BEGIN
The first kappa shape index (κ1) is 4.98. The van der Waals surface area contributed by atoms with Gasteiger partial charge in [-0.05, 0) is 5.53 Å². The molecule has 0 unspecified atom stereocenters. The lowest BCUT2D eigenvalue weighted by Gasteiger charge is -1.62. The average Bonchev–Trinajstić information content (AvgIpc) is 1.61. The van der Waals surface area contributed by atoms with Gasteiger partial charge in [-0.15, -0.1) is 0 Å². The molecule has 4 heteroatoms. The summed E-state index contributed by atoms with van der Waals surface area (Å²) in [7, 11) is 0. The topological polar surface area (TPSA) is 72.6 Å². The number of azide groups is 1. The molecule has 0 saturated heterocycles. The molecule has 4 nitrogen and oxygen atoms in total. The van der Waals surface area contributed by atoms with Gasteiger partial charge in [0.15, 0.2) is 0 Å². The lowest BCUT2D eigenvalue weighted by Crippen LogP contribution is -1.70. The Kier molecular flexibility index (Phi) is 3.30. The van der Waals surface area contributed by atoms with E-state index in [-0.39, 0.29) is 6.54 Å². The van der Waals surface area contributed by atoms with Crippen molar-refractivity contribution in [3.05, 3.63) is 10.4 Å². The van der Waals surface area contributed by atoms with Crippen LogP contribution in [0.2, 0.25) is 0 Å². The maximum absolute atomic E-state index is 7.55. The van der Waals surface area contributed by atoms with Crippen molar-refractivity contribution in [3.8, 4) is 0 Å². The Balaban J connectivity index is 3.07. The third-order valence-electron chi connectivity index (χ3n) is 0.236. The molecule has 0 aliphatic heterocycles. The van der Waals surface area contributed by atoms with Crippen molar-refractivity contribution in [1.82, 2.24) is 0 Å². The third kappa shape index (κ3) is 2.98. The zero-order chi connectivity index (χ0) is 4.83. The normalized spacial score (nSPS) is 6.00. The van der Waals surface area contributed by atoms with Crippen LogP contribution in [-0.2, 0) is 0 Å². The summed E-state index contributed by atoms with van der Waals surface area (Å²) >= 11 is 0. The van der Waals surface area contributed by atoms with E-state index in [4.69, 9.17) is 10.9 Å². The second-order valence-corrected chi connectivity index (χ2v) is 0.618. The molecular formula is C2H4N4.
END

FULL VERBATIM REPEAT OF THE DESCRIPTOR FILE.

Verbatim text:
The first kappa shape index (κ1) is 4.98. The van der Waals surface area contributed by atoms with Gasteiger partial charge in [-0.05, 0) is 5.53 Å². The molecule has 0 unspecified atom stereocenters. The lowest BCUT2D eigenvalue weighted by Gasteiger charge is -1.62. The average Bonchev–Trinajstić information content (AvgIpc) is 1.61. The van der Waals surface area contributed by atoms with Gasteiger partial charge in [-0.15, -0.1) is 0 Å². The molecule has 4 heteroatoms. The summed E-state index contributed by atoms with van der Waals surface area (Å²) in [7, 11) is 0. The topological polar surface area (TPSA) is 72.6 Å². The number of azide groups is 1. The molecule has 0 saturated heterocycles. The molecule has 4 nitrogen and oxygen atoms in total. The van der Waals surface area contributed by atoms with Gasteiger partial charge in [0.15, 0.2) is 0 Å². The lowest BCUT2D eigenvalue weighted by Crippen LogP contribution is -1.70. The Kier molecular flexibility index (Phi) is 3.30. The van der Waals surface area contributed by atoms with E-state index in [-0.39, 0.29) is 6.54 Å². The van der Waals surface area contributed by atoms with Crippen molar-refractivity contribution in [3.05, 3.63) is 10.4 Å². The van der Waals surface area contributed by atoms with Crippen LogP contribution in [0.2, 0.25) is 0 Å². The maximum absolute atomic E-state index is 7.55. The van der Waals surface area contributed by atoms with Crippen molar-refractivity contribution in [3.8, 4) is 0 Å². The Balaban J connectivity index is 3.07. The third-order valence-electron chi connectivity index (χ3n) is 0.236. The molecule has 0 aliphatic heterocycles. The van der Waals surface area contributed by atoms with Crippen molar-refractivity contribution in [1.82, 2.24) is 0 Å². The third kappa shape index (κ3) is 2.98. The zero-order chi connectivity index (χ0) is 4.83. The normalized spacial score (nSPS) is 6.00. The van der Waals surface area contributed by atoms with Crippen LogP contribution in [-0.2, 0) is 0 Å². The summed E-state index contributed by atoms with van der Waals surface area (Å²) >= 11 is 0. The van der Waals surface area contributed by atoms with E-state index in [4.69, 9.17) is 10.9 Å². The second-order valence-corrected chi connectivity index (χ2v) is 0.618. The molecular formula is C2H4N4.